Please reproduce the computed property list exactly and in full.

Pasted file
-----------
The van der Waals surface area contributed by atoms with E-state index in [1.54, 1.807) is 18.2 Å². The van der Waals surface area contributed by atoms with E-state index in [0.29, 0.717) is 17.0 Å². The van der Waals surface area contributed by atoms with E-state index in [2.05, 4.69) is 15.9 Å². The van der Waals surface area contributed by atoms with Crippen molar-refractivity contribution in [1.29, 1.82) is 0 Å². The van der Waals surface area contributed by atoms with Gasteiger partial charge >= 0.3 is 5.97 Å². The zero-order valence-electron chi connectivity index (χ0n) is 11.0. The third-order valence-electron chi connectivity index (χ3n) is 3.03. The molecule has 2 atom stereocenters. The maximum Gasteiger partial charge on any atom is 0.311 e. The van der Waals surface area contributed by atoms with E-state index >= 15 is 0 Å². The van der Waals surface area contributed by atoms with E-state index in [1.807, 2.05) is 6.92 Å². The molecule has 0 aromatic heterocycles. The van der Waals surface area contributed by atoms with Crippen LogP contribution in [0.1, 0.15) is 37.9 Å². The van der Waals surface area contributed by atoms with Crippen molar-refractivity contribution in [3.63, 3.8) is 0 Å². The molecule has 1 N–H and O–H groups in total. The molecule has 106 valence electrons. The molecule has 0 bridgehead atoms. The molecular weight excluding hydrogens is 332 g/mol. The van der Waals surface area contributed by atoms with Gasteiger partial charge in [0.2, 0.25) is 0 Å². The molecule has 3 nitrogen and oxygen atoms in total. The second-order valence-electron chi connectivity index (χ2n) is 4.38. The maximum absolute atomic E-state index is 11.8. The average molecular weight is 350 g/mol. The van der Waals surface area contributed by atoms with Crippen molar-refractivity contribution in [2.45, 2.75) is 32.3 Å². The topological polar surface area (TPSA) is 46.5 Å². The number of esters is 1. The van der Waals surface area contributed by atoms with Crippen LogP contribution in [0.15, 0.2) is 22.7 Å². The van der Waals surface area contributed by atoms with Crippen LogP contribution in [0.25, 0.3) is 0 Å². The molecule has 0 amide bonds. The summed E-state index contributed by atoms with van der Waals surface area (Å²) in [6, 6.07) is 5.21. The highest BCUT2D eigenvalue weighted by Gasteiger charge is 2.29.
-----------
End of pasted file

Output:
The van der Waals surface area contributed by atoms with E-state index in [1.54, 1.807) is 18.2 Å². The van der Waals surface area contributed by atoms with E-state index in [0.29, 0.717) is 17.0 Å². The van der Waals surface area contributed by atoms with E-state index in [2.05, 4.69) is 15.9 Å². The van der Waals surface area contributed by atoms with Crippen molar-refractivity contribution in [1.29, 1.82) is 0 Å². The van der Waals surface area contributed by atoms with Gasteiger partial charge >= 0.3 is 5.97 Å². The zero-order valence-electron chi connectivity index (χ0n) is 11.0. The third-order valence-electron chi connectivity index (χ3n) is 3.03. The molecule has 2 atom stereocenters. The maximum Gasteiger partial charge on any atom is 0.311 e. The van der Waals surface area contributed by atoms with E-state index >= 15 is 0 Å². The van der Waals surface area contributed by atoms with E-state index in [1.807, 2.05) is 6.92 Å². The molecule has 0 aromatic heterocycles. The van der Waals surface area contributed by atoms with Crippen LogP contribution in [0.1, 0.15) is 37.9 Å². The van der Waals surface area contributed by atoms with Crippen molar-refractivity contribution in [3.63, 3.8) is 0 Å². The molecule has 1 N–H and O–H groups in total. The molecule has 106 valence electrons. The molecule has 0 bridgehead atoms. The molecular weight excluding hydrogens is 332 g/mol. The van der Waals surface area contributed by atoms with Gasteiger partial charge in [0.2, 0.25) is 0 Å². The molecule has 3 nitrogen and oxygen atoms in total. The second-order valence-electron chi connectivity index (χ2n) is 4.38. The maximum absolute atomic E-state index is 11.8. The average molecular weight is 350 g/mol. The van der Waals surface area contributed by atoms with Crippen molar-refractivity contribution in [2.45, 2.75) is 32.3 Å². The topological polar surface area (TPSA) is 46.5 Å². The number of esters is 1. The van der Waals surface area contributed by atoms with Crippen LogP contribution in [0.15, 0.2) is 22.7 Å². The van der Waals surface area contributed by atoms with Crippen LogP contribution in [0.25, 0.3) is 0 Å². The molecule has 0 amide bonds. The summed E-state index contributed by atoms with van der Waals surface area (Å²) in [6, 6.07) is 5.21. The highest BCUT2D eigenvalue weighted by Gasteiger charge is 2.29.